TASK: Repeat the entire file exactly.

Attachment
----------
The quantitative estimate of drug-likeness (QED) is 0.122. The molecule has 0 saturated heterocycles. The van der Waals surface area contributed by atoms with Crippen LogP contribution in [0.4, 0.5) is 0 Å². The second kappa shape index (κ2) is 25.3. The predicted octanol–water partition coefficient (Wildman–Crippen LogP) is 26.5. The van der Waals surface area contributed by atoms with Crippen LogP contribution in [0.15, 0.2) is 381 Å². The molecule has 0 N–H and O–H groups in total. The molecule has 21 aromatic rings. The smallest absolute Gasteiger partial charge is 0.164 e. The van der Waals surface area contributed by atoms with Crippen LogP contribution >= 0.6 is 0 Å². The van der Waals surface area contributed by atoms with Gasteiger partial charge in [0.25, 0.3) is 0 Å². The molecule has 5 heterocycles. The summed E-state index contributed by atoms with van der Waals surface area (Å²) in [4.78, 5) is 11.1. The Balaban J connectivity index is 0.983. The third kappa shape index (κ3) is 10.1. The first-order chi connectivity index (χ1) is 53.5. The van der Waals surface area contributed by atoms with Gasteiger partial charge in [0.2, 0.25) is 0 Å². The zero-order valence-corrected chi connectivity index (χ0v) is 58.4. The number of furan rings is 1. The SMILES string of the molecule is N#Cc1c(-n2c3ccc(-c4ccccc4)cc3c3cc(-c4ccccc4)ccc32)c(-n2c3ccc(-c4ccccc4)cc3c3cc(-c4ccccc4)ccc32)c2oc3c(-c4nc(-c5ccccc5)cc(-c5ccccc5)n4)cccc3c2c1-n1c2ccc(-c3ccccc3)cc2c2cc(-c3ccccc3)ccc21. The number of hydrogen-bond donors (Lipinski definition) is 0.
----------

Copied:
The quantitative estimate of drug-likeness (QED) is 0.122. The molecule has 0 saturated heterocycles. The van der Waals surface area contributed by atoms with Crippen LogP contribution in [0.4, 0.5) is 0 Å². The second kappa shape index (κ2) is 25.3. The predicted octanol–water partition coefficient (Wildman–Crippen LogP) is 26.5. The van der Waals surface area contributed by atoms with Crippen LogP contribution in [0.15, 0.2) is 381 Å². The molecule has 0 N–H and O–H groups in total. The molecule has 21 aromatic rings. The smallest absolute Gasteiger partial charge is 0.164 e. The van der Waals surface area contributed by atoms with Crippen LogP contribution >= 0.6 is 0 Å². The van der Waals surface area contributed by atoms with Gasteiger partial charge in [0.25, 0.3) is 0 Å². The molecule has 5 heterocycles. The summed E-state index contributed by atoms with van der Waals surface area (Å²) in [4.78, 5) is 11.1. The Balaban J connectivity index is 0.983. The third kappa shape index (κ3) is 10.1. The first-order chi connectivity index (χ1) is 53.5. The van der Waals surface area contributed by atoms with Gasteiger partial charge in [0.2, 0.25) is 0 Å². The zero-order valence-corrected chi connectivity index (χ0v) is 58.4. The number of furan rings is 1. The SMILES string of the molecule is N#Cc1c(-n2c3ccc(-c4ccccc4)cc3c3cc(-c4ccccc4)ccc32)c(-n2c3ccc(-c4ccccc4)cc3c3cc(-c4ccccc4)ccc32)c2oc3c(-c4nc(-c5ccccc5)cc(-c5ccccc5)n4)cccc3c2c1-n1c2ccc(-c3ccccc3)cc2c2cc(-c3ccccc3)ccc21. The number of hydrogen-bond donors (Lipinski definition) is 0.